November 21, 2011

Counting Comforts

I find it funny some of the things that comfort me.

Eating apples on a fall evening. The sound of the furnace running. Oatmeal and peanut butter toast. Venison steak. Preserving food. Eating my preserved food.

And when I really look at all those silly things, they are most obviously tied to my childhood.

When my dad would go deer hunting on a crisp fall Saturday evening, my mom would pack up my brother and me and drive a mile down the road to an orchard where we would buy a bag of our favorite apples. We would go back home and eat a few of the apples while watching the Lawrence Welk show. Sometimes the evening would end in helping Dad track a wounded deer or in hanging a deer from the branch of our swinging tree.

Sundays evenings always meant Mom wasn't going to really cook, so we would all work together to make cocoa and oatmeal and peanut butter toast and eat it while watching America's Funniest Home Videos.

And after we all worked together to butcher a deer and package the meat, we would all savor the flavor and tenderness of some venison chops served with fried potatoes.

All of this, silly little recurring memories, when life was slow and sweet and when your parents weren't graying and wrinkling. The beauty of childhood with parents who gave the real kind of quality time that can only be bred by quantity time and by just doing life together.

So when the "cancer" word creeps back into the family circle and bites so close again, and even when you know God is good and God is in control, and you believe these things but also know that God's goodness spans the breadth of eternity and not just the now, you search out comfort.

On the night when the husband wouldn't be home and there was just one more day 'til the diagnosis would be given and you are feeling just a little lonely, you cook up some venison chops and make oven fried potatoes and soak up the history of those flavors. Even as you cut up little pieces for the plates of the little ones that belong to you, you can see yourself sitting at the small metal table in the old farmhouse of your youth chomping away at deer meat, garden potatoes, and mom's frozen sweet corn. The furnace would kick in and hum its song of warmth, and your world felt secure.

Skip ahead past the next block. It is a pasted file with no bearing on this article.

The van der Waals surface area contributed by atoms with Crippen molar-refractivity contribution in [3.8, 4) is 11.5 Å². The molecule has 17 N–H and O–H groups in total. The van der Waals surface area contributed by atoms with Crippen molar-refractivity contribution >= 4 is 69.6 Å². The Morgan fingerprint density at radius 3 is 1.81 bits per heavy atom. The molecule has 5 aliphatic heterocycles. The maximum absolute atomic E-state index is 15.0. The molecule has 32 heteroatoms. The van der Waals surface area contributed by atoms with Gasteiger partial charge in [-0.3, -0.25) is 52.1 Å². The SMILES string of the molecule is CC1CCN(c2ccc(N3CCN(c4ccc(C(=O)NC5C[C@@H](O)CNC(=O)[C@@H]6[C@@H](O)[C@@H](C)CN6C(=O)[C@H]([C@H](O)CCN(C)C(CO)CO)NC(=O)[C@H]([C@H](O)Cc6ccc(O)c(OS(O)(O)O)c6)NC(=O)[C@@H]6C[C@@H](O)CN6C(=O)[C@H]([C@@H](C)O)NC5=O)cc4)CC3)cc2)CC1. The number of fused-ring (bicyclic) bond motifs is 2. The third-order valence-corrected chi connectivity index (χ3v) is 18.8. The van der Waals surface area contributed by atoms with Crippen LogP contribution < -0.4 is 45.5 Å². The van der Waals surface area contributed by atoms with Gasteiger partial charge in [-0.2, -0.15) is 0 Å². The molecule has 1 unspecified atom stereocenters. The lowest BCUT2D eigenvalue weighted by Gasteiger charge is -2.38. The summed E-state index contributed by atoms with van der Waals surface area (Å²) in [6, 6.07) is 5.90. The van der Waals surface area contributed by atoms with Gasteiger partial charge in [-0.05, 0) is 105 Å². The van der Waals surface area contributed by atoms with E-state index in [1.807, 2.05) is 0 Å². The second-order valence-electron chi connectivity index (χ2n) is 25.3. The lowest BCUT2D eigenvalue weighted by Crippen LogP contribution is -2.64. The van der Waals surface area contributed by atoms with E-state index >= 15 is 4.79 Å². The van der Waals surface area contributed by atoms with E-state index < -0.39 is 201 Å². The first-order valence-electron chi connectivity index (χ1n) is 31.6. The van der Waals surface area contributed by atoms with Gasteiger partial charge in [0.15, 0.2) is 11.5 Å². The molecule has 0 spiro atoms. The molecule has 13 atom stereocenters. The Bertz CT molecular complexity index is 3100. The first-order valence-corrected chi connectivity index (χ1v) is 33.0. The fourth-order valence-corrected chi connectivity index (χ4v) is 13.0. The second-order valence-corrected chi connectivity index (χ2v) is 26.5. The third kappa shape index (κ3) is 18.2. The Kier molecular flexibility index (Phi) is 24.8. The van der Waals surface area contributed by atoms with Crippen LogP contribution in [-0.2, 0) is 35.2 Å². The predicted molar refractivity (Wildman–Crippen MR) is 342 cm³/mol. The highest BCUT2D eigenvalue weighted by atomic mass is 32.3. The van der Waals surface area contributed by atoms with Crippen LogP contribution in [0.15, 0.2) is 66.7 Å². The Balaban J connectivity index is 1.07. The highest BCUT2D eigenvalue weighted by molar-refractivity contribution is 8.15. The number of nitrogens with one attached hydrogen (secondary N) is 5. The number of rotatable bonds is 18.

It makes you wonder what moments, what right-now-living-and-breathing moments are becoming the mooring points for your own children. It makes you wonder if you are giving the kind of quality that is birthed from quantity or if you are trying to force the quality to happen.

So you make new traditions of your own, replacing Lawrence Welk with Mike Rowe and Sunday night oatmeal with homemade pizza. You cut out another turkey this year and scribble down everyone's daily thanks. You whip up the waffle batter for the weekly waffles even when you really don't have time and let the kids get all bundled up to go play in the first snow of the year before breakfast.

And everyday you look for God's goodness and slowly learn that His goodness is so more much than what we think. That is what is comforting. I don't have to try to find the silver lining in the cloud. The cloud is the gift. We just don't really understand what "good" is sometimes.

And as happens so often, Ann over at A Holy Experience is saying the same thing better than I am:

"To bring the sacrifice of thanksgiving means to sacrifice your understanding of what is beneficial and thank God for everything because He is benevolent.
A sacrifice of thanks lays down our perspective and raises hands in praise anyways – always.
A sacrifice is by definition not an easy thing.
There is this: We give thanks to God not because of how we feel – but because of Who He is."

{And it's a little sad that you make your family make caramel apples in the near dark with the lights off so that you can shoot at max ISO with the little available natural light to avoid using flash and suffering the horrible white balance issues of the artificial lights in our kitchen. I do think that all the noise works with this series.}

Counting Comforts with everybody else over HERE.
#366. another thing to give to God
#367. another opportunity to let God define what His goodness is
#368. an upcoming 4 day weekend
#369. living close to both sets of parents
#370. venison in the freezer
#371. a bowl of apples on the table
#372. the excitement of children over the first snow of the year
#373. Jack-Jack waking up early the day after all the snow, hearing him come downstairs and stand by the deck door and happily whisper, "Da snow is still dare. Da snow is still dare."
#374. making waffles in pajamas with four extra little helping hands

November 14, 2011


I had forgotten what day it was, the anniversary of all that...that....whatever those memories are. He had been gone for two days, away in the city working with his distributors, and I had been away at my parents' for the same two days diving back into the homeschool group of my youth head first.

And when it came time to head home and I realized what day it was and I realized I had not yet spoken to him that day AND I realized that I had only planned leftover soup for supper, I felt guilty. Guilty for not remembering what day it was 'til now, guilty for not knowing if I was supposed to acknowledge to him that I knew what day it was, and guilty for planning the leftovers of his least favorite meal to mark the occasion.